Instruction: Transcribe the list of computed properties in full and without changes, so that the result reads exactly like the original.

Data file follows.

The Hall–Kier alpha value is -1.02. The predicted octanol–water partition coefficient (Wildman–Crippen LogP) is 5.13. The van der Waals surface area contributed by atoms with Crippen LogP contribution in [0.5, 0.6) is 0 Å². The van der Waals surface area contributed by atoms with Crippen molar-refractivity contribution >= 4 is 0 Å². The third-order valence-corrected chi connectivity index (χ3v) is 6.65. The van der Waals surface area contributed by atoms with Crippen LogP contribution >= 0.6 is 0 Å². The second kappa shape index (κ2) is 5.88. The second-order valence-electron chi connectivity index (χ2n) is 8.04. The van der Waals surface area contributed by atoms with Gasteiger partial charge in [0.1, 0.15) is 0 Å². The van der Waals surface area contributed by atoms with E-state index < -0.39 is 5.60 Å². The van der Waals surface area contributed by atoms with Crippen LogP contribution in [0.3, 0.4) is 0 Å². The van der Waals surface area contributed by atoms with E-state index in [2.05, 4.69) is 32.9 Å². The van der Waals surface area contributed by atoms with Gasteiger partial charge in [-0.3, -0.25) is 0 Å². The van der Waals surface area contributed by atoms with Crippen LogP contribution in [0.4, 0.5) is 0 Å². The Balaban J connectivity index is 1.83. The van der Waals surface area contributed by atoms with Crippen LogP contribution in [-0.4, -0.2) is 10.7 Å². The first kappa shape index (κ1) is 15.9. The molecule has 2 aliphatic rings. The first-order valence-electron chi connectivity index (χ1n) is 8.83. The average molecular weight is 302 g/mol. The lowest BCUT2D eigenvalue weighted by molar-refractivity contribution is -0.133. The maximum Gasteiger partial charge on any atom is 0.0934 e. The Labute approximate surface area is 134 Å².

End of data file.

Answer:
The Hall–Kier alpha value is -1.02. The predicted octanol–water partition coefficient (Wildman–Crippen LogP) is 5.13. The van der Waals surface area contributed by atoms with Crippen LogP contribution in [0.5, 0.6) is 0 Å². The van der Waals surface area contributed by atoms with Crippen molar-refractivity contribution >= 4 is 0 Å². The third-order valence-corrected chi connectivity index (χ3v) is 6.65. The van der Waals surface area contributed by atoms with Crippen LogP contribution >= 0.6 is 0 Å². The second kappa shape index (κ2) is 5.88. The second-order valence-electron chi connectivity index (χ2n) is 8.04. The van der Waals surface area contributed by atoms with Gasteiger partial charge in [0.1, 0.15) is 0 Å². The van der Waals surface area contributed by atoms with E-state index < -0.39 is 5.60 Å². The van der Waals surface area contributed by atoms with Crippen LogP contribution in [0.3, 0.4) is 0 Å². The van der Waals surface area contributed by atoms with E-state index in [2.05, 4.69) is 32.9 Å². The van der Waals surface area contributed by atoms with Gasteiger partial charge in [-0.3, -0.25) is 0 Å². The van der Waals surface area contributed by atoms with Crippen LogP contribution in [0.4, 0.5) is 0 Å². The Balaban J connectivity index is 1.83. The van der Waals surface area contributed by atoms with Crippen LogP contribution in [-0.4, -0.2) is 10.7 Å². The first kappa shape index (κ1) is 15.9. The molecule has 2 aliphatic rings. The first-order valence-electron chi connectivity index (χ1n) is 8.83. The average molecular weight is 302 g/mol. The lowest BCUT2D eigenvalue weighted by molar-refractivity contribution is -0.133. The maximum Gasteiger partial charge on any atom is 0.0934 e. The Labute approximate surface area is 134 Å².